I recently found a treasure trove of old buttons and buckles in an antique shop. I used to find them more often but in recent years people have begun to value buttons (rightly so) and so now I find them more in tiny baggies. I have a real weakness for buttons and buy them often, mostly at antique shops. I also have my grandmother's buttons and the valued collections from the mothers of some nonsewing friends.
As I went through my find, a plastic coffee can full, I realized I use a fairly standard procedure to sort, clean and add them to my collection and I decided to share that with you as a sort of tutorial. I'm not expert and I don't know anything about valuable collectible buttons, but I have learned a bit on the way about everyday buttons.
The first thing I do is pile them all onto a tray in my lap. I used an old jelly-roll pan (cookie sheet with sides) covered with an old tea towel. Then I just enjoy them while I sort through to see what I have. As I'm doing this I keep a seam ripper handy to remove any odd bits of thread and fabric. Do you remember cutting buttons off of clothing before giving them to the rag man?
This batch included all sorts of lovely buttons, including some hand painted buttons. I'm not good at telling ceramic from glass--some opaque glass ones will fool me--but mostly it's easy to tell them apart.
I generally find the buttons I get are plastic, mother-of-pearl, vegetable ivory, glass, china, or some early plastics. Sometimes you'll find one with a strong ammonia smell. That's one of the early plastics (maybe celluloid or Bakelite) that's begun to deteriorate. I haven't found any way to rescue them and they really can reek--just throw them away when you find them.
Tip: when you're considering buying a cache of buttons, give a sniff. If you smell a strong ammonia smell, see if you can identify the culprit(s) and decide for yourself-- if they're removed, are the remaining buttons worth the price? These stinkers are often large and dark and can be striking and what attracts you to the batch of buttons.
I separate out any cloth, braid, or metal buttons before washing the rest. I often dry brush the fabric buttons if I think they can stand it. If they're nasty, I just toss them.
I'm not big on metal buttons so don't get many unless they're in a large group. If they're solid, one-piece buttons I feel safe to wash and dry them. Many metal buttons, however, have a seam and I don't wash those. If they're really dirty, I'll wipe them with a damp cloth.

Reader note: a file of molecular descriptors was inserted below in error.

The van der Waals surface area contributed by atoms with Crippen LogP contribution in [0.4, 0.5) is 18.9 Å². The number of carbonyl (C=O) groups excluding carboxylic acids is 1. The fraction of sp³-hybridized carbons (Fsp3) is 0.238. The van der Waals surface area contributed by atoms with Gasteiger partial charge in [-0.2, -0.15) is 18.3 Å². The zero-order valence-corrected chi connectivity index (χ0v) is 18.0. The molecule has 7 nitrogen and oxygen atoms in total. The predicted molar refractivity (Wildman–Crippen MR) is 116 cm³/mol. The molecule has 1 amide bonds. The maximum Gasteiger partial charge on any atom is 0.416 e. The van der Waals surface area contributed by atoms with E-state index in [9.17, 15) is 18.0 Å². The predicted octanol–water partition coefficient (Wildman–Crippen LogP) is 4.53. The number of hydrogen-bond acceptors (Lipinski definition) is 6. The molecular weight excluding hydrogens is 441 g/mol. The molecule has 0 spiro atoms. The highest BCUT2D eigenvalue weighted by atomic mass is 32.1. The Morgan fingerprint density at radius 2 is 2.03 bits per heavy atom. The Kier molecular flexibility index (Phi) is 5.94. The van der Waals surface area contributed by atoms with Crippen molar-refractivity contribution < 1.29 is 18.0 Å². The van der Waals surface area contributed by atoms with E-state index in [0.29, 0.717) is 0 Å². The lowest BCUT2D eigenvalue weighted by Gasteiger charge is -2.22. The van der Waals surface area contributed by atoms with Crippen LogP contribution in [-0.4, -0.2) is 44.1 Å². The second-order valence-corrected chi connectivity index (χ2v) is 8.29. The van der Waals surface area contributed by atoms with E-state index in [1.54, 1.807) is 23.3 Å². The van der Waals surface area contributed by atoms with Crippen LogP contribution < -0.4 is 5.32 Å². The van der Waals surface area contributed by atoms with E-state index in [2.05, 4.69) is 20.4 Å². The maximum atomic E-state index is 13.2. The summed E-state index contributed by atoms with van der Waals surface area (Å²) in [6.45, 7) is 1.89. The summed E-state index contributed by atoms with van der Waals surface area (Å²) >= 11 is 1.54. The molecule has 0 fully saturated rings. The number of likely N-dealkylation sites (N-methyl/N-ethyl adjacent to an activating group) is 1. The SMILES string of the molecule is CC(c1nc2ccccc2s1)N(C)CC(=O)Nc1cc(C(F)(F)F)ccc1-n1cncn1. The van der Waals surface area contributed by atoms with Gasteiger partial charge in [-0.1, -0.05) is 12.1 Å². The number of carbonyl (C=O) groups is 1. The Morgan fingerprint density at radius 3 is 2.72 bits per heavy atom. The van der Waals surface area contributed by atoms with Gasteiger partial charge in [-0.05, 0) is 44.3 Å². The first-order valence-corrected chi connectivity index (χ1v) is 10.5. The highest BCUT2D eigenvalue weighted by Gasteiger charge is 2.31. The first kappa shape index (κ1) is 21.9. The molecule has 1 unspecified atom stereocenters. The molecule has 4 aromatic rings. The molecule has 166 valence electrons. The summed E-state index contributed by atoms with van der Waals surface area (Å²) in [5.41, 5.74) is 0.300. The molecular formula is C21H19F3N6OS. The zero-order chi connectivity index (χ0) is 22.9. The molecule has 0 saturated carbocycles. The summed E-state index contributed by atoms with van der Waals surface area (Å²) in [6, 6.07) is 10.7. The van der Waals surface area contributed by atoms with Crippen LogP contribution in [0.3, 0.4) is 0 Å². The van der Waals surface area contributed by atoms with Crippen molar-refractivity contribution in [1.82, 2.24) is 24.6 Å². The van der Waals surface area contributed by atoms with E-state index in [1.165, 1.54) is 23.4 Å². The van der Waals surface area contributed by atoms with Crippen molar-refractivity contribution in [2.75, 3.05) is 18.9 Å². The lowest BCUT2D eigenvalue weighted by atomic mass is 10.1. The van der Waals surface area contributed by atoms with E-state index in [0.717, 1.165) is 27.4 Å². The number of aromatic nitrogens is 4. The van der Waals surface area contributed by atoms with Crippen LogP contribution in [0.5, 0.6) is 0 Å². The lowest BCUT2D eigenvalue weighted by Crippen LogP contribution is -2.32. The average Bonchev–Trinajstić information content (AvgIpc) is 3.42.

A recent delight are china buttons. If you look closely at the picture to the right, the buttons on the bottom, left are mostly china. Some have little painted rosebuds on them. A couple have an all-over dot pattern. I think these may be made with decals. I think they're really cool.
Then I take the buttons to the sink. I use dish soap and a gentle old toothbrush that I keep for cleaning jewelry. You don't want to soak the buttons at all. Many don't like it. But most of what I've acquired have been pretty dirty, so I figure the scrub is worth the possible loss of one or two. It really surprised me to learn that you really shouldn't soak mother-of-pearl buttons. The nacre is very delicate and is prone to chipping (hence the tea cloth on my tray) and soaking in water can damage them.
Some MOP buttons have dull spots. That's a sign of age and wear and I haven't found anything to remedy it. I think the dull spots and chips add to the character.
Tip: dull MOP buttons most likely are damaged and cannot be polished or shined up. Once the finish is gone, it's gone. If it bothers you, don't buy it.
I use a fine strainer to keep the buttons in the sink and not the drain. My favorite buttons are teeny tiny MOP ones and they disappear quite easily.
I rinse them quickly under running water and then fill a bowl with clean water. I make a little puddle of soap and dip my brush into it and gently scrub each button. China and MOP ones especially seem to collect dirt around the rims and holes. A quick brush will clean them. Then I drop them into the clear water.
After I've washed a few, I drain them into a small strainer (I just use a kitchen strainer for this since they're now washed; I wash it well when done) and place them onto a tray lined with a clean towel to dry.
Then I wash a few more. And more and more and more. As I lay them out to dry, I sort them to get a better idea of the group. I may not keep them sorted when dry but often I'll store them in loose groups. If I sort, it's by type (light MOP, dark MOP (none in this group), light-colored plastic, dark plastic, vegetable ivory, etc.).
This batch included buckles. Most are an off-white early plastic (look at all the shapes!). There's also a red one and a silver buckle with engraved initials. I've seen a buckle like these used to hold wide ribbons at the corner of a memory pillow--photos and ephemera can then be tucked behind the ribbon for display.
There's a purplish leaf shaped buckle, too. (It's in one of the photos further up the page.) It's a shoe buckle. It could be clipped to the edge of something or the buckle removed for a flat back. Not all buttons are round--and even the round ones can be really interesting--look at the sprocket shaped yellow button at the top of this photo. There are also square, trapezoid and bow-knots in the collection.
Often small round black buttons with metal loops are shoe buttons. I've read that buttons, often vegetable ivory, with large holes are underwear buttons. Other beads, pins, cuff links, and other bits often show up in button collections.
Do I know what I'm going to do with this treasure trove? Not a clue. But I'm always using buttons for this and that, so I'm sure I'll find uses for them.
This is a large button I beaded around several years ago for a brooch. I've seen instructions for this in books and magazines but couldn't find anything on-line.